Okay,I admit that this one should have totally been obvious to me long ago. But I’m still a bit of a JEE newcomer (been doing it for almost five years), so perhaps I can be forgiven.

If you do a lot of ORM or EJB remoting, you probably deal with a lot of Serializable classes. And you’re probably used to the annoying warning message that you see all the time in your IDE when you’re working with Serializable classes:

The serializable class BlaBlaBla does not declare a static final serialVersionUID field of type long BlaBlaBla.java myProject/src/main/java/us/mikedesjardins/foo/domain/entity line 44

If you’re like me, you roll your eyes and politely add a @SuppressWarnings(“serial”) to the top of the class definition (or, worse, you just shut the warning message off in your IDE altogether. Even I don’t do that!). You reason with yourself that current versions of Java conveniently and automatically compute the serialVersionUID at run-time, so there’s no need to bother with the formality of a version number on your class – it’s just a nuisance holdover from days of Java yore.

IT’S A TRAP!
Now that I’ve found myself well into a new project with this lazy philosophy, I’m starting to run into problems. I have a client of my EJB that uses one of these Serializable objects, and I’m finding that when I make the most trivial changes to my shared classes, I need to compile both the server and the client components. The two components that were supposed to be loosely coupled are now hopelessly intertwined. So I did some further research on how the JVM computes the ad-hoc serialVersionUID at runtime when it isn’t provided.

This article over at JavaWorld does a far better and more thorough job of explaining it than I will. In a nutshell, backward-compatability with respect to serialization and de-serialization is a lot less fragile than the cases that the serialVersionUID generation is protecting you against. That version generation algorithm computes an SHA hash based on the class name, sorted member variables, modifiers, and interfaces.

In reality, serialization and de-serialization generally only breaks when one of the following things happens to your class (from the aforementioned article at JavaWorld): * Delete fields * Change class hierarchy * Change non-static to static * Change non-transient to transient * Change type of a primitive field

Ensure Minimal Coupling Between Components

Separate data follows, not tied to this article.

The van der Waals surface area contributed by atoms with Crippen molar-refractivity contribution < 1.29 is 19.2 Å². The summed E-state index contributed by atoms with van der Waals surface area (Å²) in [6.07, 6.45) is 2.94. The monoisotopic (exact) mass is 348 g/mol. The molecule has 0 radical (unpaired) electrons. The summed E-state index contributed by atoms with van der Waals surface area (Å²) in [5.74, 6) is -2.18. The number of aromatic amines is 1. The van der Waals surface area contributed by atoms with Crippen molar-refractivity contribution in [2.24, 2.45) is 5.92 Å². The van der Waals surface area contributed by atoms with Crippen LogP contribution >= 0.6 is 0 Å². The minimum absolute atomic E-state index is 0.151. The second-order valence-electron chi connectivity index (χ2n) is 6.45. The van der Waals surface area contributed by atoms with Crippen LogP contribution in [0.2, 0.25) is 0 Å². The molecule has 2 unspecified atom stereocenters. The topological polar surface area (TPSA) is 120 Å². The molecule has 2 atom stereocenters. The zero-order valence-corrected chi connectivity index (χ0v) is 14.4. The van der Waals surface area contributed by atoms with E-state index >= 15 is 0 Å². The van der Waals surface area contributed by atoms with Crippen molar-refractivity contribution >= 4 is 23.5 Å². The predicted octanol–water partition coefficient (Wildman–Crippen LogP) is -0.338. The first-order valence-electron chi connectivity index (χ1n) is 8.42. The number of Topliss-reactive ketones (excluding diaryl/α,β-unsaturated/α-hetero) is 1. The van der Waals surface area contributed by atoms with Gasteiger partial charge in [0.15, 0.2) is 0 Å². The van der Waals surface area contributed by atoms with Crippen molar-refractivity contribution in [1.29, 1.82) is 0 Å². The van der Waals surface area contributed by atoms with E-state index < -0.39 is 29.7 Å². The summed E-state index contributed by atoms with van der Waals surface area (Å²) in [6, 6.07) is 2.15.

To ensure that your components which use Serialization have minimal runtime dependencies on each other, you have two options: * Declare a specific serialVersionUID, and update it whenever you make a change that breaks backward compatability. * Don’t rely on any classes for use as transfer objects which will potentially change. This one is pretty obvious, but sometimes you will be surprised down the road at which classes are modified more often than others. * Don’t use your own objects at all when transferring data. Instead, rely on classes like Integers, Strings, or HashMaps to shuttle data around among components. (Obviously, protocols like SOAP and REST rely on XML documents for this to ensure maximum de-coupling, but you’re presumably using something like EJB remoting to avoid the complexity or overhead of these protocols).

Photo Credit: Mike Johnson

If you have a service that is a client of a remote EJB, you may have run into the situation where the EJB server shuts down and restarts. When this happens your EJB client may need to be restarted as well, in order to re-discover and reconnect to the EJBs; otherwise you’ll end up with connection exceptions in the client.

If you’re using Spring to autowire your EJB clients, it’s quite easy to configure the service so that the home interface will refresh on connection failures. Note that if you’re using EJB3, you will need to upgrade to at least version 2.5.5 of Spring. There is a bug in earlier versions of Spring which prevented this technique from working with EJB3.

In your spring file, make sure you configure your slsb references to have cache-home disabled, and refresh-home-0n-connect-failure thusly:

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<jee:remote-slsb id="myService" jndi-name="MyService/remote"
        business-interface="us.mikedesjardins.services.MyService"
        cache-home="false" lookup-home-on-startup="false"
        home-interface="us.mikedesjardins.services.MyService"
        resource-ref="false" refresh-home-on-connect-failure="true">
    <jee:environment>
           <!-- Include any relevant environment settings here -->
    </jee:environment>
</jee:remote-slsb>

With this, you should be able to restart your EJB hosts without needing to restart your EJB clients!